The GeeksverseLeaving Proof 89 | Hello, Goodbye: Revisiting Kurt Busiek’s “Marvels”

Leaving Proof 89 | Hello, Goodbye: Revisiting Kurt Busiek’s “Marvels”
Published on Tuesday, March 20, 2012 by

Apropos of nothing, I recently re-read my beat-up, dog-eared, trade paperback of Marvels, the 1994 mini-series by writer Kurt Busiek and painter Alex Ross. Despite being something of a commercial and critical sensation at the time of its publication and even receiving a much-belated sequel (2008’s Marvels: Eye of the Camera that saw Busiek partnered with co-writer Roger Stern and Filipino artist Jay Anacleto standing in for Ross), it seems like Marvels never really found the type of longstanding acclaim that is somewhat indiscriminately accorded by readers and industry observers alike to superhero comics metafiction.

Part of the reason, I think, is that it was overshadowed by Kingdom Come in terms of both the art and the story premise. As good as his work was on Marvels, Alex Ross wouldn’t really hit his stride until he signed on with DC Comics for the 1996 collaboration with writer Mark Waid (Ross was still years away from descending into the spiral of unintentional self-parody that would characterize his later superhero work). DC’s response to Marvels was, in many ways, much more accessible to readers. For all its ham-fisted appropriation of Judeo-Christian imagery and self-serious moralizing, Kingdom Come revolves around the kind of grandiose, continuity-spanning, balls-to-the-wall, punch ‘em-up that young (and young at heart) superhero fans unremittingly go crazy over. Marvels, on the other hand, is a deliberately-paced retelling of landmark stories from Marvel’s Golden and Silver Ages, as viewed from the perspective of often-awed, always-crotchety, Daily Bugle photojournalist Phil Sheldon.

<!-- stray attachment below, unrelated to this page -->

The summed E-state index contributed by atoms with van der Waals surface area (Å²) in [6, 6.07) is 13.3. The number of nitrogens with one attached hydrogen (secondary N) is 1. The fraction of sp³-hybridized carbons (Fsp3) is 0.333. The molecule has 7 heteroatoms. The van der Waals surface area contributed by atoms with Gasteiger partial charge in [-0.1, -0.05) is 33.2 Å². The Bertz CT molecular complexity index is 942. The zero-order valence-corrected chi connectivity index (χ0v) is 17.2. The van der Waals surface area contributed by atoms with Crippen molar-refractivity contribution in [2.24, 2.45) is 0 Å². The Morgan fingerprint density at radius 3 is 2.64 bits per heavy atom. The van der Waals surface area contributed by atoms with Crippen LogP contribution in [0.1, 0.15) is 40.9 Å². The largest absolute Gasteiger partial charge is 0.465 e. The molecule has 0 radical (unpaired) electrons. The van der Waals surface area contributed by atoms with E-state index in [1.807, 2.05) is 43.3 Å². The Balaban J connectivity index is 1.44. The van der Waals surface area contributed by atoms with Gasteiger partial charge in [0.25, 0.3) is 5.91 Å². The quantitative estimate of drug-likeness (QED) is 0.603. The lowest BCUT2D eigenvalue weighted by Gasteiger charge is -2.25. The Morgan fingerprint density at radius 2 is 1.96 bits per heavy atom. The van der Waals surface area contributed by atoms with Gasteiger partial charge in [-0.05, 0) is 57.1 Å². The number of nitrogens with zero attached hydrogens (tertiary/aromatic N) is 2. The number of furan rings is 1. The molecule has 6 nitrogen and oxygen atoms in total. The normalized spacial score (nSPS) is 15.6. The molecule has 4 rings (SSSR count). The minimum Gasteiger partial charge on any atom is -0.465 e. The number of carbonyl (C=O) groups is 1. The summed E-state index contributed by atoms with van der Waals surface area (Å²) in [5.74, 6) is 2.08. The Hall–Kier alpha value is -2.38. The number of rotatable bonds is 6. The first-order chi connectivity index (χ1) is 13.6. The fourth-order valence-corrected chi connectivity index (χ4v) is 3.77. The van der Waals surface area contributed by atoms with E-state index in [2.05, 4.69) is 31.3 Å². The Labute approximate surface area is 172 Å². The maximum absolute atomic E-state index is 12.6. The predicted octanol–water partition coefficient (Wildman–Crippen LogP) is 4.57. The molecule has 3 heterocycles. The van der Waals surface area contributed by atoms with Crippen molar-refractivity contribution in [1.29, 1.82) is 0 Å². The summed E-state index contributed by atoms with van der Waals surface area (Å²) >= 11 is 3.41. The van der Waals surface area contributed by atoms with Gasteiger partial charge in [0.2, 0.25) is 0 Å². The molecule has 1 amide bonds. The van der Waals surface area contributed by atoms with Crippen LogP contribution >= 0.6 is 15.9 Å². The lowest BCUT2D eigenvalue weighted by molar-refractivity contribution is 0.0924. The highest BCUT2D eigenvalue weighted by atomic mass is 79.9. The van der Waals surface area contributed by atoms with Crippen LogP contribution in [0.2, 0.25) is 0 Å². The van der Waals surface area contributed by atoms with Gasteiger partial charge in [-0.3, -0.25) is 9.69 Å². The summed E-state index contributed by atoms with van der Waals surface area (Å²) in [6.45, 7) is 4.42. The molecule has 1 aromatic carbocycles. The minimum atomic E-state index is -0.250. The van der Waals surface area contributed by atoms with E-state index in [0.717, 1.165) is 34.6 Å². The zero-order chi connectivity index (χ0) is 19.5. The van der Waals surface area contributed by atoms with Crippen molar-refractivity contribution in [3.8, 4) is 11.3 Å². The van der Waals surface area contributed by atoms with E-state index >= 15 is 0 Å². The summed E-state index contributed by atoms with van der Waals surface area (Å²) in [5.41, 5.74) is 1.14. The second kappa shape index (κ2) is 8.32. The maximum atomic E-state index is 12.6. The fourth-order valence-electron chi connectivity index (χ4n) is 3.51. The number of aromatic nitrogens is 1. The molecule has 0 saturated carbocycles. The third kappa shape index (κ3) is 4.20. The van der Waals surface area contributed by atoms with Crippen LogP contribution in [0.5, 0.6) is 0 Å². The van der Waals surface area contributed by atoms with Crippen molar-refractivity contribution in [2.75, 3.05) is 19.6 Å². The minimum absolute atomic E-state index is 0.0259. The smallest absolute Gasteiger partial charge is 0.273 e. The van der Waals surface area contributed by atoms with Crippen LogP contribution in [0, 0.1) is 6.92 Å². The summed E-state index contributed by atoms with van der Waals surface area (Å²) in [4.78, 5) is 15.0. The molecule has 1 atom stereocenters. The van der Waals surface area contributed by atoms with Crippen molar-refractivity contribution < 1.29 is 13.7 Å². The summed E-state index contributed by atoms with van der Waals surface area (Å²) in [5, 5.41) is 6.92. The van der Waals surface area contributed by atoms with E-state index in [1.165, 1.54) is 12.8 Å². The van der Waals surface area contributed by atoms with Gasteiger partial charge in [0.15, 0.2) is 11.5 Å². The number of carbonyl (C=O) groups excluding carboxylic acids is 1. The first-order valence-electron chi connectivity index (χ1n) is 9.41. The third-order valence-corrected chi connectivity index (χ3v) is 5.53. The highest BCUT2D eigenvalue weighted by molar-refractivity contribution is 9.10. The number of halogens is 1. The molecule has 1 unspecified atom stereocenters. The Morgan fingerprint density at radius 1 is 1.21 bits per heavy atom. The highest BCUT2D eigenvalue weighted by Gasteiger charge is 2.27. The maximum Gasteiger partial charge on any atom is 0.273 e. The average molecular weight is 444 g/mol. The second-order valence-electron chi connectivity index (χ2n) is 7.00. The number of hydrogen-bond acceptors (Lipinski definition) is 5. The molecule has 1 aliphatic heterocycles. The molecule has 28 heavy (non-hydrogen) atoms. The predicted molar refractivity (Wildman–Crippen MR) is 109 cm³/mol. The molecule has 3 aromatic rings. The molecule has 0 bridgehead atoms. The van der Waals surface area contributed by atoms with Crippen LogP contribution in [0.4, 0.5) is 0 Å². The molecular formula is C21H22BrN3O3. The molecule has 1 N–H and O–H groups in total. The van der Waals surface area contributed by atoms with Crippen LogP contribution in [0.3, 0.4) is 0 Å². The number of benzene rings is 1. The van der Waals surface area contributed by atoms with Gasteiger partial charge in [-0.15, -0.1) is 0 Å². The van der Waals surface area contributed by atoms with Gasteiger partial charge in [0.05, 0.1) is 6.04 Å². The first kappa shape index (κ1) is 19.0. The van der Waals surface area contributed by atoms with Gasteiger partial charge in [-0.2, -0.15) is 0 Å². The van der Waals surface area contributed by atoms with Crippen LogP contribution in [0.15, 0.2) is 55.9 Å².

Mark originally told me, 'Make him look like everything we hate in modern superhero design.'

Kingdom Come’s Magog

In 1995 (a year after Marvels‘ publication and a year before Kingdom Come‘s), the average age of the comic book reader was 25. That would suggest that many comics readers at the time had little to no direct experience of the classic stories from the 1940s, 1960s, and early 1970s referenced in Marvels, or even if they did, a certain contextual emotional attachment would probably be missing. By contrast, Kingdom Come spoke to what were then more contemporary concerns. It was a statement against the rising tide of arbitrarily designed, shoot-first-ask-questions-later, “extreme” superheroes that were all the rage during the 1990s. If there were any doubts as to the stand Kingdom Come was taking and the moral stakes its heroes were playing for, one only need look at MagogKingdom Come antagonist and catalyst for Armageddon—to dispel them: the character’s violent streak, scarred right eye, banded metal arm, and oversized and asymmetrical shoulder armour mark him as a transparent send-up of Rob Liefeld‘s Cable and his costume’s horned and gold-hued motif, in accordance with the quasi-religious bent of the book, are meant to suggest the biblical golden calf, a double metaphor for superhero comics’ false idol.

But while elements of Kingdom Come‘s operatic bombast remain evergreen (the book’s climactic Superman vs. Captain Marvel battle has been adapted and reworked numerous times in subsequent comics and animation), its core conceit now appears distant and abstruse. It seems almost laughably absurd now that industry heavyweights like DC Comics, Mark Waid, and Alex Ross felt strongly enough about the threat posed to the comics medium by the perpetually grimacing creations of the Liefeld generation that it would spur them to do a fully painted, four-issue, quasi-religious allegory decrying their popularity.